Protein role in epilepsy examined
Tuesday 3rd September 2013, 4:20PM BST.
People with epilepsy could be helped by new research into the way a key molecule controls brain activity during a seizure.
Scientists have identified the role played by a protein – called BDNF – and say the discovery could lead to the development of new drugs.
They analysed the way cells communicate when the brain is most active, such as in the seizures, when electrical signalling by the brain’s neurons is increased.
They found that the BDNF molecule – which is known to be released in the brain during seizures – has the harmful effect of blocking a process known as activity-dependent bulk endocytosis (ABDE).
By doing this during a seizure, BDNF increases the release of neurotransmitters and causes heightened electrical activity in the brain.
Experts now aim to target BDNF to stop this taking place.
They say that not all epilepsy patients respond to current drug treatments and the finding could lead to the development of new medicines.
Since ADBE is only triggered during high brain activity, drugs designed to target this process could have fewer side effects for normal day-to-day brain function.
The researchers, however, offered a word of caution. Since ABDE is also implicated in a range of brain functions, such as creating new memories, more research is needed to establish what the effects of manipulating this molecule might be on these important processes.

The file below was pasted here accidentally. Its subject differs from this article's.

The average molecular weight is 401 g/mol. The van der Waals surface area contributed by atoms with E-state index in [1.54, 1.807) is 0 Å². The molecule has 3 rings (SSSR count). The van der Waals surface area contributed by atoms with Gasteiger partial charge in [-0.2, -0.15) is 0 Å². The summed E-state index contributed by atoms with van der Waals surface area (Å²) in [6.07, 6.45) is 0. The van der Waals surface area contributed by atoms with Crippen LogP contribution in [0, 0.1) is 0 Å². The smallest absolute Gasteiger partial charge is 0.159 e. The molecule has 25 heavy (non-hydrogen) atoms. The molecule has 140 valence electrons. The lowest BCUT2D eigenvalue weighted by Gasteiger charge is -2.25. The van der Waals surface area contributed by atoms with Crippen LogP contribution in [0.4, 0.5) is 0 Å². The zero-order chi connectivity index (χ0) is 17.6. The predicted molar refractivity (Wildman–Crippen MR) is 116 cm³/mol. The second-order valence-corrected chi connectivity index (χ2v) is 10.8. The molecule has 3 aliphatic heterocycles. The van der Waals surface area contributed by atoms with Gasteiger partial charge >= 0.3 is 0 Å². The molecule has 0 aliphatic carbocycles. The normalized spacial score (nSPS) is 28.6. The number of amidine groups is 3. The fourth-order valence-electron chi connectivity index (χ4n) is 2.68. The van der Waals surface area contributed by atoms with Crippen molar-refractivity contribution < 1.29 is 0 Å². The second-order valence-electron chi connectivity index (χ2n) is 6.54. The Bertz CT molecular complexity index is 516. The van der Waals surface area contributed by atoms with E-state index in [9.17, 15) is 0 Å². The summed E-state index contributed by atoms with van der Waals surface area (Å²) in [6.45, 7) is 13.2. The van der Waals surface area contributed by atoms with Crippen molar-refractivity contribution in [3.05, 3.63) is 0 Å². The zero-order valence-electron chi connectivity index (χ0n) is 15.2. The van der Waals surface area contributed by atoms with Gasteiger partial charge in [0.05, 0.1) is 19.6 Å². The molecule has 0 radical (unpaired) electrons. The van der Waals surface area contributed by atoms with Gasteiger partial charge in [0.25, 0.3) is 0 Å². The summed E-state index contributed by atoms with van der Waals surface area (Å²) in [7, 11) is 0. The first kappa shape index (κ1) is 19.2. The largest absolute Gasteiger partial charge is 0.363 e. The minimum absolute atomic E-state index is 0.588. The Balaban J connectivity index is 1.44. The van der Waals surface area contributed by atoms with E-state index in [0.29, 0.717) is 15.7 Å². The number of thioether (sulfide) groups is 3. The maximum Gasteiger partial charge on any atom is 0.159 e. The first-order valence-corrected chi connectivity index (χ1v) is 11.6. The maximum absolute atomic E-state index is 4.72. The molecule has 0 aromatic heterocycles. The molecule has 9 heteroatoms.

The study, led by the University of Edinburgh, is published in the journal Nature Communications. The research was funded by the Wellcome Trust and the Medical Research Council.
Dr Mike Cousin, of the University of Edinburgh’s Centre for Integrative Physiology, who led the research, said: “Around one third of people with epilepsy do not respond to the treatments we currently have available.
“By studying the way brain cells behave during seizures, we have been able to uncover an exciting new research avenue for research into anti-epileptic therapies.”
Researchers will now focus on identifying specific genes that control this brain process to determine whether they hold the key to new drug treatments.